I think it's very sad. A merle to solid (etc) breeding will produce 25% or more merles with the rest being solid (etc). A merle to merle breeding will produce all merles, but a percentage I can't remember off hand will generally be problematic for sight/hearing. The importance placed on a "perfect" merle is largely what drives breeders to do the double merle breedings - the number of merles will be higher (100%) so the odds of getting a "good" one are higher, but the odds of producing defective pups are also a lot higher. Breeders will argue that they are doing it carefully and conscientiously, but I have trouble with equating "careful and conscientious" with a deliberate production of potentially deaf and/or blind pups.

 

I know one breeder who bred a red dog to a blue merle because they thought they'd get red merles. Le sigh.

 

RDM

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But Gloria, Lassie is not "correct." OMG, one of her ears tips more than the other! Her coat is certainly insufficiently thick and fluffy. And most importantly, her head is not shaped like a long thin cucumber.

 

 

Okay, you made me laugh. :lol: Thanks for a spot of levity in all this.

 

~ Gloria

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Hi Mark. I really shouldn't be spending time here, as I have work up to my eyeballs. But having checked in...I've seen studies that suggest Mm isn't a problem as well, but then there is this study that indicates otherwise (looking at the percentages in the Reetz study): http://www.pnas.org/...103/5/1376.full (Retrotransposon Insertion in SILV Is Responsible for Merle Patterning of the Domestic Dog) with an excerpt below:

The problem with the data in the quoted introduction is it comes from epidemiological studies which do not prove causation, only correlation; these studies did not distinguish between Mm and MM.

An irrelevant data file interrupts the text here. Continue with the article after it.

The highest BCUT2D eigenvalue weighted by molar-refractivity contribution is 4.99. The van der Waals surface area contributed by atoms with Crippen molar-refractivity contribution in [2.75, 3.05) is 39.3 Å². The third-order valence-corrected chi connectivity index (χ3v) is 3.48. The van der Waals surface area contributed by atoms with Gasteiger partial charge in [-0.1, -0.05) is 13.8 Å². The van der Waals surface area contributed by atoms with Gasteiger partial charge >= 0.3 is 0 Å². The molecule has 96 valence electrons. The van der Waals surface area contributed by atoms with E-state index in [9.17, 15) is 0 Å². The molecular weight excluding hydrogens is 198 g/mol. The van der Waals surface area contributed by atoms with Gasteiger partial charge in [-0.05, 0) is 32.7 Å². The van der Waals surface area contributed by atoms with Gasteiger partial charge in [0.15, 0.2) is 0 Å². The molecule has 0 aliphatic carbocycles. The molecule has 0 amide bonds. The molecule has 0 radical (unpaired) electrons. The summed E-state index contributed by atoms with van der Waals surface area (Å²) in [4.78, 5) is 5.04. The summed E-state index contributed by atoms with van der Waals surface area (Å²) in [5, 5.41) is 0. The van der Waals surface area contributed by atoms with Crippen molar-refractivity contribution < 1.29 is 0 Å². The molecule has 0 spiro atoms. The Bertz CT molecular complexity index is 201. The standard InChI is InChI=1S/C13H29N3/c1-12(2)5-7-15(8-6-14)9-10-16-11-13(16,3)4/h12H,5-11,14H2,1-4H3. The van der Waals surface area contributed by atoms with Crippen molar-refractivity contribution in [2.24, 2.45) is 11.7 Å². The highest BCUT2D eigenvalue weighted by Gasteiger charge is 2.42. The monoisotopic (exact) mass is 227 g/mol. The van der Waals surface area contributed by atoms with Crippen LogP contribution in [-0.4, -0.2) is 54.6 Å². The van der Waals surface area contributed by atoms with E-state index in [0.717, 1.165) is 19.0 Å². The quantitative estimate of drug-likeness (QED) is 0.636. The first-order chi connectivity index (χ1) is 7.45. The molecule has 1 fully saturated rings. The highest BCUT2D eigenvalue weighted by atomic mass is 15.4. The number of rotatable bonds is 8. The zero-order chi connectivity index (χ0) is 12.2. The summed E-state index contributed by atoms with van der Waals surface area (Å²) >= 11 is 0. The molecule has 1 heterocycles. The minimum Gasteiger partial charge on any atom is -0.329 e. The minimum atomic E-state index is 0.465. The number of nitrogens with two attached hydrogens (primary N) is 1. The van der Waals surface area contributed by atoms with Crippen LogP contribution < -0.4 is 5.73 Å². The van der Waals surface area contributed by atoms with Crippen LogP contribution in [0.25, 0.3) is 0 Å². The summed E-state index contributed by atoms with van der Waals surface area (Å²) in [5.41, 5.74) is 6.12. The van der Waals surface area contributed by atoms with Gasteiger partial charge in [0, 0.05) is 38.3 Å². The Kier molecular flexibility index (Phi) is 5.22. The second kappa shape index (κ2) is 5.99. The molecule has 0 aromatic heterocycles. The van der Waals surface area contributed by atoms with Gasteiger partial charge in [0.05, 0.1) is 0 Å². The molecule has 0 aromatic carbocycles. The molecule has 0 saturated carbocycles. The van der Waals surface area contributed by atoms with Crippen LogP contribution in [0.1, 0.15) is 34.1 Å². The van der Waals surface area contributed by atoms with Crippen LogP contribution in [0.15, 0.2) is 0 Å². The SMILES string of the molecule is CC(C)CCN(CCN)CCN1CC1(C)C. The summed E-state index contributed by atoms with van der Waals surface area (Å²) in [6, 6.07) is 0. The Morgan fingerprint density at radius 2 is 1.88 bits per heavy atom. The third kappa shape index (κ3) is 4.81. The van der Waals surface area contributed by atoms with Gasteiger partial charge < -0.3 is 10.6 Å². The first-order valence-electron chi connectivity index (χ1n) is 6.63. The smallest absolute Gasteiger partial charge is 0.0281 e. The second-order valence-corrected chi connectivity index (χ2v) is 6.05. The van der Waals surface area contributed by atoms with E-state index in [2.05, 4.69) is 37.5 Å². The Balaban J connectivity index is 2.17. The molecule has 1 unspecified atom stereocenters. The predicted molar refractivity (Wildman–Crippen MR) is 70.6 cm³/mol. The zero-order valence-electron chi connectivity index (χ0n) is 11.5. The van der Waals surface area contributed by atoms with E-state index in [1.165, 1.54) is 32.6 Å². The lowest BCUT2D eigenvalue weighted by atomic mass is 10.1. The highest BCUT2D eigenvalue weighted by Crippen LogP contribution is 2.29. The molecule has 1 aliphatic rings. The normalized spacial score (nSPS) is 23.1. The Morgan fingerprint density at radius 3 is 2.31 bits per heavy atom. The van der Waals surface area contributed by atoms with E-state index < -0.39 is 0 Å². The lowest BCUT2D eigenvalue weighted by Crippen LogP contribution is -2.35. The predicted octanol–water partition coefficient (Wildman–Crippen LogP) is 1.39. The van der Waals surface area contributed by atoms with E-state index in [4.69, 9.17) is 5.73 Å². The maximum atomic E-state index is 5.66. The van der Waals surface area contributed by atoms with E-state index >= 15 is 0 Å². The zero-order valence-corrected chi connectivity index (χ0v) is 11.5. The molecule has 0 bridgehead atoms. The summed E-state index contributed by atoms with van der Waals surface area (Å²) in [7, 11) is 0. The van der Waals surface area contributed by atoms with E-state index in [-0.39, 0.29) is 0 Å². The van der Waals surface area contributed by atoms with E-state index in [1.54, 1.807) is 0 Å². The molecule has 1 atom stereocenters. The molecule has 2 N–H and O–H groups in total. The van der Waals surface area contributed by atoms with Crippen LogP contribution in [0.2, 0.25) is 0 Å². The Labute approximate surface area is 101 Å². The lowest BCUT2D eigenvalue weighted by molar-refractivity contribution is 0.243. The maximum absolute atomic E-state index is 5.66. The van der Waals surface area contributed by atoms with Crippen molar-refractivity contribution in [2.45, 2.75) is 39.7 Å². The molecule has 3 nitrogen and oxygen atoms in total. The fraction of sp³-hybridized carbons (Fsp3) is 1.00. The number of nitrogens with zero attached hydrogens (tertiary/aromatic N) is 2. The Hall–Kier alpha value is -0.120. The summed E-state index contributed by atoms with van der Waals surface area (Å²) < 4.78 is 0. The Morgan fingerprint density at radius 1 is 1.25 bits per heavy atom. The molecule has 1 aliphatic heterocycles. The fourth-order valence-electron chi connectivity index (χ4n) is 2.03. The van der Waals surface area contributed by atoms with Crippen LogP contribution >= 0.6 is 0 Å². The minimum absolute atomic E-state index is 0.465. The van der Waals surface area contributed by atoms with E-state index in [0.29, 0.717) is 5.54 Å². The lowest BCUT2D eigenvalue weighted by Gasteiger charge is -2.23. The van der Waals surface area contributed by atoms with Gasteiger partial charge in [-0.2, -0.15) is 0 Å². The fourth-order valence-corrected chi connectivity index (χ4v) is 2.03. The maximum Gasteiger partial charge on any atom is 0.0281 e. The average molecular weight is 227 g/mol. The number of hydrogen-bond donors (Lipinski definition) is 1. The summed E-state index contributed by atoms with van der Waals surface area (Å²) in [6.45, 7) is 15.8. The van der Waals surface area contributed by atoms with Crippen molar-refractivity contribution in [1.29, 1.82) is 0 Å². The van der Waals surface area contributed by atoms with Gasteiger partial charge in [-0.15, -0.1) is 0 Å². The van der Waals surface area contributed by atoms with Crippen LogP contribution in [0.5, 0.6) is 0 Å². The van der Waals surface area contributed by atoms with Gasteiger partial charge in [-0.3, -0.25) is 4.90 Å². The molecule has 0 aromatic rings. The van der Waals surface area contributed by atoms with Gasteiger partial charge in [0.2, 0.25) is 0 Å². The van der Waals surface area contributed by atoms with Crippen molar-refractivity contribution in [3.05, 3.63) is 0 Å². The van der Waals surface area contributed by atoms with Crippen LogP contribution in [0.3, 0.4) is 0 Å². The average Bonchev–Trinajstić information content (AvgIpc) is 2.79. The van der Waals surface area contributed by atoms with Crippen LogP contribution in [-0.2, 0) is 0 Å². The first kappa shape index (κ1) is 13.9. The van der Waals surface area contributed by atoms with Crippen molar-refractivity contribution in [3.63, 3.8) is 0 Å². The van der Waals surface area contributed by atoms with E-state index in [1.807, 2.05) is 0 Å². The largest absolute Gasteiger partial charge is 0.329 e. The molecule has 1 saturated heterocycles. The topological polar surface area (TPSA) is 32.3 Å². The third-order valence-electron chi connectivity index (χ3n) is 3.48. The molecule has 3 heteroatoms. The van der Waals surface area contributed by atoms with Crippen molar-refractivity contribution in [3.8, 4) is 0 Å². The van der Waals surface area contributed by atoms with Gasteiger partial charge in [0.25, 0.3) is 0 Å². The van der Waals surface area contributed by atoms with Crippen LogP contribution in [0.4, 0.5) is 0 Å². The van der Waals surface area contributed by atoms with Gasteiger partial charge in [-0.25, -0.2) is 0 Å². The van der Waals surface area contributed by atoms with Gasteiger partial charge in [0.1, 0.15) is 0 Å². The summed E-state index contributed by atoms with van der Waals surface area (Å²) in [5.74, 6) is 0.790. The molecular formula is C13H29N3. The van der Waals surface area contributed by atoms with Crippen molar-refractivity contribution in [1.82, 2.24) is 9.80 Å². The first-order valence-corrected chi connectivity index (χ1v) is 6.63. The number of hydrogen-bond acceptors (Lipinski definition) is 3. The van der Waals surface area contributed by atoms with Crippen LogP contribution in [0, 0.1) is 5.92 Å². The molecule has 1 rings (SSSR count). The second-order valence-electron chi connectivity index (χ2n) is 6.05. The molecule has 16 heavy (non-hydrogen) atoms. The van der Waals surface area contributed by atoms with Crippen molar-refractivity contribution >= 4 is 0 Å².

It you read all the way to the end of the linked PNAS article on the identification of the merle gene you find this which seems to be at odds with the quote from the introduction which implies Mm carries increased health risks.

 

A genetic test for the merle locus can help responsible breeders of merle dogs prevent undesirable double merle progeny by allowing them to (i) distinguish merle from nonmerle in light-colored dogs that show little contrast between areas of dilution and full pigmentation, (ii) classify harlequin Great Danes as single or double merle, and (iii) identify cryptic merles.

Taken in total it seems to me science has not decided if being Mm is unhealthy.

 

 

 

I concede that breeding to produce MM (which is clearly linked to health issues) was inappropriate. My philosophical question was about once you have a MM dog (which could be produced by merle x cryptic merle) is it any different than breeding a go normal dog.

 

 

 

For those of you who don't know, "go normal" is a term used to describe a dog affected with CEA but has little to no loss of vision. Many of you are assuming that every breeder is using the CEA DNA test prior to breeding; reality does not support this assumption.

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This has been an interesting discussion on people's philosophical stand and people's understanding of the state of the science on the merle gene. I certainly don't have all the answers and these exercises help me probe what I know and don't, differentiate it from what I think I know, and how this impacts my stand on subjects.

Thank you all.

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Penny,